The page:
When we start with a new language and we decide to take it easy at first we are taking the biggest risk in language learning: boredom.
What taking it easy really means
I've been there. "I'm going to give French another chance. Maybe 1 hour lesson a week and, please oh please, no homework at all." But: Who finds spending weeks learning the alphabet, the numbers and simple boring-to-death dialogues truly fun?
I will get serious about it
"After some months I will start taking it more seriously: making language exchanges, hearing the news, reading magazines, and maybe more lessons a week. It will be fun then." Only it wont, because we don't have enough level to have a minimal interesting conversation or to follow a show on TV and we spend more time on the dictionary than on the magazine when trying to figure out an article.
Our common goal when starting with a new language is to be able to communicate in that language. The real fun only starts when we get to that point where we are able to interact and understand without frustration.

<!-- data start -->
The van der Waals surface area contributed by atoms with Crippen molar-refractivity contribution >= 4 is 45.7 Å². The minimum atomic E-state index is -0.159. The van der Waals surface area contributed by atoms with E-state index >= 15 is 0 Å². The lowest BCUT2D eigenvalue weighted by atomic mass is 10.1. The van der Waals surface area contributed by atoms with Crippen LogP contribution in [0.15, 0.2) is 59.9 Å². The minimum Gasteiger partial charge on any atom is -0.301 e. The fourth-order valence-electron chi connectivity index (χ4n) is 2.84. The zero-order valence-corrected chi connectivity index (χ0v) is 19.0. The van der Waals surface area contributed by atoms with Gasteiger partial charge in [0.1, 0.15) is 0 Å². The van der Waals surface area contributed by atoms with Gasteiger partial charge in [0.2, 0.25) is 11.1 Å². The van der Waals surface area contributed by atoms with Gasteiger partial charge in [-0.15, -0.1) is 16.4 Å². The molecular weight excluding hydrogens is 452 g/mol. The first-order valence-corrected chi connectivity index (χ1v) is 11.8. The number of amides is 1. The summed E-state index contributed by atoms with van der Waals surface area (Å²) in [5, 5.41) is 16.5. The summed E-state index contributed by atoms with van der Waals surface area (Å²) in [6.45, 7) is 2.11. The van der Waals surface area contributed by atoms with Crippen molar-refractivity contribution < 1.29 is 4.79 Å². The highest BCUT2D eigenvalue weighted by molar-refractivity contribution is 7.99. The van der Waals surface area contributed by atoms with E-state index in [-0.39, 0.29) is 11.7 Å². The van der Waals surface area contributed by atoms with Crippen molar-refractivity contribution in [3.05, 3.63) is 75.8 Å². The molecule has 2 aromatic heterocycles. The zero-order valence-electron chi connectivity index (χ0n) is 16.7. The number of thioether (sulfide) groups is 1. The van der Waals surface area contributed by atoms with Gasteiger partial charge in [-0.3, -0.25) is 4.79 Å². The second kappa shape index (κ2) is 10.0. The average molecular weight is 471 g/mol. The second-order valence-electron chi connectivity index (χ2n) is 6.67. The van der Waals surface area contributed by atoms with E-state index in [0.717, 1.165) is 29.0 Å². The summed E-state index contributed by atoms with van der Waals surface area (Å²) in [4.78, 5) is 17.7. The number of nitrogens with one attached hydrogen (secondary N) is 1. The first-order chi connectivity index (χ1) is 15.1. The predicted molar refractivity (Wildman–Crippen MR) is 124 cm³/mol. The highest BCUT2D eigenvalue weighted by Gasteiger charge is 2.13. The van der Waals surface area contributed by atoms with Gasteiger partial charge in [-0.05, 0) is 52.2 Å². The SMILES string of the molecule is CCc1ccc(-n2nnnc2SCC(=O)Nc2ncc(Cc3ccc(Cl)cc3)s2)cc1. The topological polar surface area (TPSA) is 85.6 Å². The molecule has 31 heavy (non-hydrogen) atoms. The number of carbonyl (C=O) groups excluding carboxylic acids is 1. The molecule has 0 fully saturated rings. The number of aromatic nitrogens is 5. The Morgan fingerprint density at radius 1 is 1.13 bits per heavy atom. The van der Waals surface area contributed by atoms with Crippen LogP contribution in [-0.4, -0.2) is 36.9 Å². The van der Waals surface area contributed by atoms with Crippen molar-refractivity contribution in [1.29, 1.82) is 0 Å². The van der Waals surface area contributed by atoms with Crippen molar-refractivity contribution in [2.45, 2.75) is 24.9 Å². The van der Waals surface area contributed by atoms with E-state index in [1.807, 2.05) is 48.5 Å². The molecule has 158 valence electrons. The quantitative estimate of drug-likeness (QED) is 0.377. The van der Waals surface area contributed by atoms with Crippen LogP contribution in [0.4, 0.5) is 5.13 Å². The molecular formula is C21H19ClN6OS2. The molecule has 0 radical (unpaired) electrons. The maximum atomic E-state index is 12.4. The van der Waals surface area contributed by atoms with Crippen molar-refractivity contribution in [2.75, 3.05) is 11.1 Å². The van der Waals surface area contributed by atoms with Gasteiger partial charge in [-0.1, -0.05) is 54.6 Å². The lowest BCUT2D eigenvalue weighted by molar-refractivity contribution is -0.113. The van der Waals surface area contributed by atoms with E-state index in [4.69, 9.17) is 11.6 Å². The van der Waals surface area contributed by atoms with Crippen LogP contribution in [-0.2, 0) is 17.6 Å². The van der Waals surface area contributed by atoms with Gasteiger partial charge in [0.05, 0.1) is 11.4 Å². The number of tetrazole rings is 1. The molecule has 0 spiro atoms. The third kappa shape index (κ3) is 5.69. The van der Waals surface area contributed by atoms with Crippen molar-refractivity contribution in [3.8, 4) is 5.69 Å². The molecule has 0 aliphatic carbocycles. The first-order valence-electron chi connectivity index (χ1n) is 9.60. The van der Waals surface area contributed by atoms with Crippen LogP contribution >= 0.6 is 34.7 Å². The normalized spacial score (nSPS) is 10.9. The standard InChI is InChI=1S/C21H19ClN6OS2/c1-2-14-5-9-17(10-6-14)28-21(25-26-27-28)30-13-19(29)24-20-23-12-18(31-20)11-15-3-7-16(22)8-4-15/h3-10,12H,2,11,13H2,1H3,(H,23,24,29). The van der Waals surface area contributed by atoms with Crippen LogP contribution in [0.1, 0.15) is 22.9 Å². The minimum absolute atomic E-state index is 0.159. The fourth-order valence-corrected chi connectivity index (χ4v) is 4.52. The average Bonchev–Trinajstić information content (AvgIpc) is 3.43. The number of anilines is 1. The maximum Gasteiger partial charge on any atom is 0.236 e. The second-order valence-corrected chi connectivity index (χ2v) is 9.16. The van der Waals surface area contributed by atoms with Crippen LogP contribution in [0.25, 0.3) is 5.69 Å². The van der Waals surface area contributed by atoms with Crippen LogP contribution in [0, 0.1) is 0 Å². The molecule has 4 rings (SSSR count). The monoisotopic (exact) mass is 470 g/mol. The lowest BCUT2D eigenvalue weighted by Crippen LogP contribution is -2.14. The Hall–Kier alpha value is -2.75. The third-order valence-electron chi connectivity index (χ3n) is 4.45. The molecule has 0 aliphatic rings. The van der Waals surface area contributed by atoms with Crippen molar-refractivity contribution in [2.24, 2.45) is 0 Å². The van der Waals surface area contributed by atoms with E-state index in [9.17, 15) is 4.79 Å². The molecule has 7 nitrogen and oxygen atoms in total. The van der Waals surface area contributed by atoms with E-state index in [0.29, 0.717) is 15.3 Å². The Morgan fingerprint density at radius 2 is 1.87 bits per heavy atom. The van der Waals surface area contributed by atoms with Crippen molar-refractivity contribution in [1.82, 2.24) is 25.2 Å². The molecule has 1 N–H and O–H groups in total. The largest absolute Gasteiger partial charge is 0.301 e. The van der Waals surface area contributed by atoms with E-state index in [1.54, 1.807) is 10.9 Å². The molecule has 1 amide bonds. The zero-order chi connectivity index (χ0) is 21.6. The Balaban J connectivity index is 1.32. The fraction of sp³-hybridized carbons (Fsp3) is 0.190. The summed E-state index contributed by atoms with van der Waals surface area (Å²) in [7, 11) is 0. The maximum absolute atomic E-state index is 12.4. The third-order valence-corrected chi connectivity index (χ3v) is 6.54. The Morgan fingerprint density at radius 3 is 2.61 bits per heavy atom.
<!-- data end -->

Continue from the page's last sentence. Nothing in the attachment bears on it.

Third time's a charm
The third time I tried to learn French I suceded. I took it seriously for the first 4 months (studying 30 to 60 minutes everyday) and then relaxed about the studying (only twice a week) and started having some serious fun (actually practicing French everyday: watching series, reading an adapted novel and speaking French with my francophone friends). In about 6 months I had an intermediate level (B1.2) that I am now slowly taking to the next level (B2) where I will stay.
Turn the process upside down
My advice as a successful student and a motivated teacher is to take it seriously at first and take it easy once you have reached a level where you enjoy yourself without frustration and too much effort. How does it sound to you?